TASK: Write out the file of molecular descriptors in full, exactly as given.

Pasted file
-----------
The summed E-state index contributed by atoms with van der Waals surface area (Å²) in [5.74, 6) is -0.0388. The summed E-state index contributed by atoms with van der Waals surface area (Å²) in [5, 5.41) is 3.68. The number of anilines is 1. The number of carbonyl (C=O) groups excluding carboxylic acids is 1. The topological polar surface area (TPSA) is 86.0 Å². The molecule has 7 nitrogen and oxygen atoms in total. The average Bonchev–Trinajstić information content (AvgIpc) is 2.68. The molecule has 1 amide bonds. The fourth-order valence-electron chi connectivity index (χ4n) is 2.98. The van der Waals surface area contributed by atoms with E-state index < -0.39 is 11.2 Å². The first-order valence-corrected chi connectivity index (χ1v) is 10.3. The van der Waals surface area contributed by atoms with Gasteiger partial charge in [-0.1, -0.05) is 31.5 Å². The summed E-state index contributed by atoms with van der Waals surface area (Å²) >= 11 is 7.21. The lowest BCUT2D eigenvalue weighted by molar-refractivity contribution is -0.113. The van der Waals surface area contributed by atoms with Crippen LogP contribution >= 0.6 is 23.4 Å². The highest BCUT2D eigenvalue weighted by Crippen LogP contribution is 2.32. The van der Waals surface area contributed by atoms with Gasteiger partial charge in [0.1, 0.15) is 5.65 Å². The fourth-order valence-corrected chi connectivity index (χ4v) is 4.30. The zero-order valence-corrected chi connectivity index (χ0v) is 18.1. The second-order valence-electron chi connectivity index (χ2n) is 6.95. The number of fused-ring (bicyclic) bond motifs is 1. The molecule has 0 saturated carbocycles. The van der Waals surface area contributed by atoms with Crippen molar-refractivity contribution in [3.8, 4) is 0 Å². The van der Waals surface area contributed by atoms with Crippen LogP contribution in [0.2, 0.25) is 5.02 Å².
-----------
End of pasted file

The summed E-state index contributed by atoms with van der Waals surface area (Å²) in [5.74, 6) is -0.0388. The summed E-state index contributed by atoms with van der Waals surface area (Å²) in [5, 5.41) is 3.68. The number of anilines is 1. The number of carbonyl (C=O) groups excluding carboxylic acids is 1. The topological polar surface area (TPSA) is 86.0 Å². The molecule has 7 nitrogen and oxygen atoms in total. The average Bonchev–Trinajstić information content (AvgIpc) is 2.68. The molecule has 1 amide bonds. The fourth-order valence-electron chi connectivity index (χ4n) is 2.98. The van der Waals surface area contributed by atoms with E-state index < -0.39 is 11.2 Å². The first-order valence-corrected chi connectivity index (χ1v) is 10.3. The van der Waals surface area contributed by atoms with Gasteiger partial charge in [-0.1, -0.05) is 31.5 Å². The summed E-state index contributed by atoms with van der Waals surface area (Å²) >= 11 is 7.21. The lowest BCUT2D eigenvalue weighted by molar-refractivity contribution is -0.113. The van der Waals surface area contributed by atoms with Crippen LogP contribution >= 0.6 is 23.4 Å². The highest BCUT2D eigenvalue weighted by Crippen LogP contribution is 2.32. The van der Waals surface area contributed by atoms with Gasteiger partial charge in [0.1, 0.15) is 5.65 Å². The fourth-order valence-corrected chi connectivity index (χ4v) is 4.30. The zero-order valence-corrected chi connectivity index (χ0v) is 18.1. The second-order valence-electron chi connectivity index (χ2n) is 6.95. The number of fused-ring (bicyclic) bond motifs is 1. The molecule has 0 saturated carbocycles. The van der Waals surface area contributed by atoms with Crippen molar-refractivity contribution in [3.8, 4) is 0 Å². The van der Waals surface area contributed by atoms with Crippen LogP contribution in [0.2, 0.25) is 5.02 Å².